Syria War: Rebels Start Evacuating Last Stronghold Near Capital


According to media linked with the Assad regime, this past Monday, civilians and rebel fighters began to leave Douma, the largest town in the Eastern Ghouta suburb, and also the last stronghold of the rebel groups near Damascus. Local activists revealed that a deal, brokered by Russia, has been struck between the rebels and the government, under which the rebels would not only depart Douma for northern Syria, but also give up heavy weapons. This agreement signaled a significant victory for the Assad regime. There was no confirmation of the deal from the rebel groups, but fighters from Failaq al-Rahman, a group affiliated with the rebels, have evacuated the towns on Saturday and quit Douma on Sunday, partially giving some credence to the deal. Up until now, tens of thousands of Syrians have left Ghouta, while it is still unclear how many of Douma’s approximately 100,000 residents would agree to leave.

Ghouta was captured after joint ground and air operations, lasting as long as six weeks. It could be regarded as the government’s most influential win since the seizure of Aleppo in 2016. The Assad regime has now taken control of all the area surrounding the Syrian capital. With that accomplished, president Bashar al-Assad is attempting to continue capturing areas held by the opposition however, it is not clear how Assad can retake areas further from Damascus. Indeed, as the Beirut-based senior analyst Sam Heller said, “[t]he fall of East Ghouta is another step towards Assad’s consolidation of control in Syria’s center, but the areas still beyond his grasp on the country’s edges are caught up in complicated regional and international politics.”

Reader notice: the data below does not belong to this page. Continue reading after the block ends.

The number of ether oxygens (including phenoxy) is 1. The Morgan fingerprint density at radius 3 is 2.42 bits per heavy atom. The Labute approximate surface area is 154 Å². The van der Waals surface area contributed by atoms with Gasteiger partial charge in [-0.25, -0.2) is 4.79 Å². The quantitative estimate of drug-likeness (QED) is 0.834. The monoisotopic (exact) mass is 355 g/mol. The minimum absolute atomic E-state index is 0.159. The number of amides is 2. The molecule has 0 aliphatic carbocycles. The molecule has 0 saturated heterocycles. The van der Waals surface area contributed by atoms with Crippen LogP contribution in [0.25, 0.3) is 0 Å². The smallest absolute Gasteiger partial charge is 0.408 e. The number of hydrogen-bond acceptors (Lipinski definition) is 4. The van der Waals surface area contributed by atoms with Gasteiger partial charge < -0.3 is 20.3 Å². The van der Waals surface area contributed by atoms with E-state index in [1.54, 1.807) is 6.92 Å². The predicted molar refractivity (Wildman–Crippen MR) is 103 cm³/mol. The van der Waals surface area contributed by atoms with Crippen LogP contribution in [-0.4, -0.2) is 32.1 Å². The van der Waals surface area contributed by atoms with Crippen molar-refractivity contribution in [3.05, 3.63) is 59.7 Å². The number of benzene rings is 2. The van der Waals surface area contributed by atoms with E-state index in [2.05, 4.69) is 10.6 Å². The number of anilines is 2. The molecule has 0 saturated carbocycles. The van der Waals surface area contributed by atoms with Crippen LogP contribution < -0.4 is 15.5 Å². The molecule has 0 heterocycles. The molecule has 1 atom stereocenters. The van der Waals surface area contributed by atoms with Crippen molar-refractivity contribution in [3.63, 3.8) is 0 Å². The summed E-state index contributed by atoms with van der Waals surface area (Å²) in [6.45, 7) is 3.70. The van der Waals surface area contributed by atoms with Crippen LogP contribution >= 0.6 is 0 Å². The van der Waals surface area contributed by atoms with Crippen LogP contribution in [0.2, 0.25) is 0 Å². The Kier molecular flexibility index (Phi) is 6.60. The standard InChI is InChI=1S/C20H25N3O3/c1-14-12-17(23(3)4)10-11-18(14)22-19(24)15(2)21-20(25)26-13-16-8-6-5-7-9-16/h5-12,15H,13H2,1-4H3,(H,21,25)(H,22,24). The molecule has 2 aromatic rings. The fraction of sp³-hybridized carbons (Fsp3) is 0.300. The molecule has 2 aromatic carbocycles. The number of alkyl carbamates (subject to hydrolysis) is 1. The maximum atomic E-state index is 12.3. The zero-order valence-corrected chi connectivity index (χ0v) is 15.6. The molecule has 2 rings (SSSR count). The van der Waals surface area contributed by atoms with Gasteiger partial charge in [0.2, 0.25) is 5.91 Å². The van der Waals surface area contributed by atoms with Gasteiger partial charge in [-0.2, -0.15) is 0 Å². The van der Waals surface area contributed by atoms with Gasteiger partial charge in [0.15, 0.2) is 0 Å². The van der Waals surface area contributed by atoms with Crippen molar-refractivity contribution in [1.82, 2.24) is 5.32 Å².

In fact, before the Syrian civil war that started seven years ago, Douma was a bustling commercial centre. However, it was also the main centre of massive street demonstrations against the Assad regime in 2011. Since then, government forces have carried out siege campaigns, bombardment, as well as ground offensives in the area, with an aim at inflicting considerable damage on the rebel side. UN Secretary General Antonio Guterres has openly described the place as “hell on earth.” To make matters worse, offences have been particularly fierce and intensive recently and according to a UK-based monitoring group called the Syrian Observatory for Human Rights, 1,644 civilians were killed during those recent operations. Besides this, 400,000 civilians were deprived of food and medical supplies and tens of thousands were forced to abandon their homes. Fortunately, the Syrian Observatory for Human Rights believed that now this deal could give the rebel fighters, together with their families and other civilians, enough time to safely depart for rebel-held areas in the north. In the meantime, Pope Francis also paid significant attention to the suffering of people in Ghouta. In his Easter message, he appealed, “Today we implore fruits of peace upon the entire world, beginning with the beloved and long-suffering land of Syria.”

It is a relief to find out that Douma no longer suffers from airstrike and ground offensives, as the rebels have retreated. However, the most urgent thing for the regime is not to push forward and fight on. Instead, the government should focus on rebuilding the town by providing the residents with sufficient supplies and good sanitary conditions among other crucial things. Humanitarian aids from international charitable organizations should also be allowed to help. As is discussed, retaking more territories from the opposition could involve significant amount of ground and air operations by the government, as well as possible retaliation actions by the rebels. Both would impose a huge pain on the vulnerable civilians. Consequently, to avoid them suffering from what the Douma residents have suffered from in the past several years, it is crucial for international actors to mediate and strike a peace deal between the government and the rebels.